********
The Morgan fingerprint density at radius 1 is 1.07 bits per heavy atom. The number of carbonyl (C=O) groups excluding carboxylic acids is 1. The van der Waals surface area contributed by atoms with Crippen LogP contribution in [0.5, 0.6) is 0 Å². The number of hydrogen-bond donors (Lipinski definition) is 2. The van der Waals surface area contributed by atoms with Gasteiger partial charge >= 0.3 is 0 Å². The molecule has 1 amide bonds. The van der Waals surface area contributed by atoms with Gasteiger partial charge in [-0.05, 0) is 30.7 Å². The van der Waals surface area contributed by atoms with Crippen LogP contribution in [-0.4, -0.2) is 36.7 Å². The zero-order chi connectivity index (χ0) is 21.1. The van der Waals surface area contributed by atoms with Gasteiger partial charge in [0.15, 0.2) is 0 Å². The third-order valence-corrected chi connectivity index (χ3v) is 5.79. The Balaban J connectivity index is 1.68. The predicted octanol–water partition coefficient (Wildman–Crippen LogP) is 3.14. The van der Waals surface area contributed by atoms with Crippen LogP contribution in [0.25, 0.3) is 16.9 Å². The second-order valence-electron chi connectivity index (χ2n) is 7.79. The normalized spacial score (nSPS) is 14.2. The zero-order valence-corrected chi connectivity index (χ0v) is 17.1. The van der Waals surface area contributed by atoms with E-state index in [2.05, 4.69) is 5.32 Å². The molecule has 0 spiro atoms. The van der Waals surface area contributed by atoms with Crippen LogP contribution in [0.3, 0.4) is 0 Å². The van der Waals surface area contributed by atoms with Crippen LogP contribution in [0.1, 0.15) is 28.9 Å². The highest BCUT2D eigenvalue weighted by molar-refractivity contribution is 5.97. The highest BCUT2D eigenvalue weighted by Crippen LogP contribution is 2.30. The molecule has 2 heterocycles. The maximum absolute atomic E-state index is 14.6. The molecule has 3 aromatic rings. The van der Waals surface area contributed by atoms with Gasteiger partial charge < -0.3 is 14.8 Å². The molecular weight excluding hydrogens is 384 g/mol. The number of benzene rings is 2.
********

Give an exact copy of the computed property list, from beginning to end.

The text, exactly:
The Morgan fingerprint density at radius 1 is 1.07 bits per heavy atom. The number of carbonyl (C=O) groups excluding carboxylic acids is 1. The van der Waals surface area contributed by atoms with Crippen LogP contribution in [0.5, 0.6) is 0 Å². The number of hydrogen-bond donors (Lipinski definition) is 2. The van der Waals surface area contributed by atoms with Gasteiger partial charge >= 0.3 is 0 Å². The molecule has 1 amide bonds. The van der Waals surface area contributed by atoms with Gasteiger partial charge in [-0.05, 0) is 30.7 Å². The van der Waals surface area contributed by atoms with Crippen LogP contribution in [-0.4, -0.2) is 36.7 Å². The zero-order chi connectivity index (χ0) is 21.1. The van der Waals surface area contributed by atoms with Gasteiger partial charge in [0.15, 0.2) is 0 Å². The third-order valence-corrected chi connectivity index (χ3v) is 5.79. The Balaban J connectivity index is 1.68. The predicted octanol–water partition coefficient (Wildman–Crippen LogP) is 3.14. The van der Waals surface area contributed by atoms with Crippen LogP contribution in [0.25, 0.3) is 16.9 Å². The second-order valence-electron chi connectivity index (χ2n) is 7.79. The normalized spacial score (nSPS) is 14.2. The zero-order valence-corrected chi connectivity index (χ0v) is 17.1. The van der Waals surface area contributed by atoms with E-state index in [2.05, 4.69) is 5.32 Å². The molecule has 0 spiro atoms. The van der Waals surface area contributed by atoms with Crippen LogP contribution in [0.3, 0.4) is 0 Å². The van der Waals surface area contributed by atoms with Crippen LogP contribution in [0.1, 0.15) is 28.9 Å². The highest BCUT2D eigenvalue weighted by molar-refractivity contribution is 5.97. The highest BCUT2D eigenvalue weighted by Crippen LogP contribution is 2.30. The molecule has 2 heterocycles. The maximum absolute atomic E-state index is 14.6. The molecule has 3 aromatic rings. The van der Waals surface area contributed by atoms with Gasteiger partial charge < -0.3 is 14.8 Å². The molecular weight excluding hydrogens is 384 g/mol. The number of benzene rings is 2.